Colorado Personal Representative Bond: A Comprehensive Guide
At a Glance:
- Average Cost: Calculated based on a tiered structure
- Bond Amount: Determined on a case-by-case basis (more on this later)
- Who Needs it: Most personal representatives handling the estates of deceased Colorado residents or property owners
- Purpose: To ensure estate beneficiaries and creditors receive compensation if the personal representative mishandles the estate’s assets
- Who Regulates Personal Representatives in Colorado: The district court with jurisdiction over where the deceased individual resided or had property
Colorado Statute 15-12-103 requires all personal representatives of an estate to be appointed by a court before assuming their fiduciary duties. The Colorado legislature enacted the appointment requirement to ensure that personal representatives do not mismanage the estate’s assets. To provide financial security for the enforcement of this requirement, the court may require the personal representative to purchase a probate surety bond to be eligible for appointment.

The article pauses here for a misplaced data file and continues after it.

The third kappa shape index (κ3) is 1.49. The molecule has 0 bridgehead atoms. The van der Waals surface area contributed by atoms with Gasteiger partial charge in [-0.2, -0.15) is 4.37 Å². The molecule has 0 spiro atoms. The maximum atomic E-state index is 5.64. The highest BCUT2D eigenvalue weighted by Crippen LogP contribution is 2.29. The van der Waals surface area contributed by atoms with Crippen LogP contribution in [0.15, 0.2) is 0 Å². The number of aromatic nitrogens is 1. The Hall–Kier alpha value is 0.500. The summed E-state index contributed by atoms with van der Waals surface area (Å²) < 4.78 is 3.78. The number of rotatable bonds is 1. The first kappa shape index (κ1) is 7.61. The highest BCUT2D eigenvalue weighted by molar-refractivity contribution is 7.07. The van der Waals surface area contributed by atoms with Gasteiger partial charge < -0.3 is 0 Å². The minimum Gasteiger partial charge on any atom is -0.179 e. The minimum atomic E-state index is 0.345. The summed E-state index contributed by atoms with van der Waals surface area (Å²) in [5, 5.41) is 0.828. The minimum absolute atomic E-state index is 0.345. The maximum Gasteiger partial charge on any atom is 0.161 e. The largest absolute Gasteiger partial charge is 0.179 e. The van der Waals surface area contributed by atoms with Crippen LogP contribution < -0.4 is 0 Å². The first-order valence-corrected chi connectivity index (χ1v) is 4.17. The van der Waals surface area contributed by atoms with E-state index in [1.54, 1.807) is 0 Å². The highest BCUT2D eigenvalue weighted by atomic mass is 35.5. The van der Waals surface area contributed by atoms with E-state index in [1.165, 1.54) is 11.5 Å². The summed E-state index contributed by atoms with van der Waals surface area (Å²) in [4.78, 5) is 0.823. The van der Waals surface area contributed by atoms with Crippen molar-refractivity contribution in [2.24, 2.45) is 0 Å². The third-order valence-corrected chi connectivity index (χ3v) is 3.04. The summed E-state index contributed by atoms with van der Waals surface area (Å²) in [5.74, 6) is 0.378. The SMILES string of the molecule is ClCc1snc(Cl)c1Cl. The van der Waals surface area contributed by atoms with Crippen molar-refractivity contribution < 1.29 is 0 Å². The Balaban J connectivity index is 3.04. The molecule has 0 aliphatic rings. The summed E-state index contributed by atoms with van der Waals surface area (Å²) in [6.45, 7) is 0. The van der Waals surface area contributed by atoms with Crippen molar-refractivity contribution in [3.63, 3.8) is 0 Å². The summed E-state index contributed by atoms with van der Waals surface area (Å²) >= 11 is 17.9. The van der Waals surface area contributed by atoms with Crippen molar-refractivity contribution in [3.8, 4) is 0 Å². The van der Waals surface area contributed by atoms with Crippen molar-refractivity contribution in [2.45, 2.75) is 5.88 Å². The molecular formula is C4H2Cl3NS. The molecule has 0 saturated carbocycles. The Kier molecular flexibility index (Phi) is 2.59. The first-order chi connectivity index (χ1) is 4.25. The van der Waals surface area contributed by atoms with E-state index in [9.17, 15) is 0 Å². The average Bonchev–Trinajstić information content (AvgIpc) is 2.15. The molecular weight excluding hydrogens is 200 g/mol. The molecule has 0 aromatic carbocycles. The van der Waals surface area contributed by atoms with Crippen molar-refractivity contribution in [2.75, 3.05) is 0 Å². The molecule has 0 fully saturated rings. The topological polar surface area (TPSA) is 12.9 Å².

What is the Purpose of the Colorado Personal Representative Bond?
Colorado requires personal representatives to purchase a surety bond as a prerequisite to being appointed as a fiduciary over an estate’s assets. The bond ensures that the estate’s beneficiaries and creditors will receive compensation for financial harm if the personal representative fails to abide by the regulations outlined in Colorado Statute 15-12-606. Specifically, the bond protects beneficiaries and creditors if the personal representative engages in acts of fraud or mismanages the estate’s assets. In short, the bond is a type of insurance that protects the estate’s beneficiaries and creditors if the personal representative violates their fiduciary duties.
How Can an Insurance Agent Obtain a Colorado Personal Representative Surety Bond?
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How is the Bond Amount Determined?
Colorado Statute 15-12-604 dictates that the bond amount must be equal to the personal representative’s best estimate of the value of the estate’s personal assets plus the estimated income the estate will generate during the next year. The bond amount may be reduced by the value of the estate’s assets deposited with a domestic financial institution that prevents unauthorized disposition. Additionally, the court may increase or reduce the required amount for any reason they deem fit.
What are the Underwriting Requirements for the Colorado Personal Representative Bond?
Most surety companies will examine the following factors when determining eligibility for the Colorado Personal Representative bond:
- Personal representative’s credit history (not considered for bonds with limits less than $25,000)
- Whether or not the estate has an attorney (not considered for bonds with limits less than $25,000)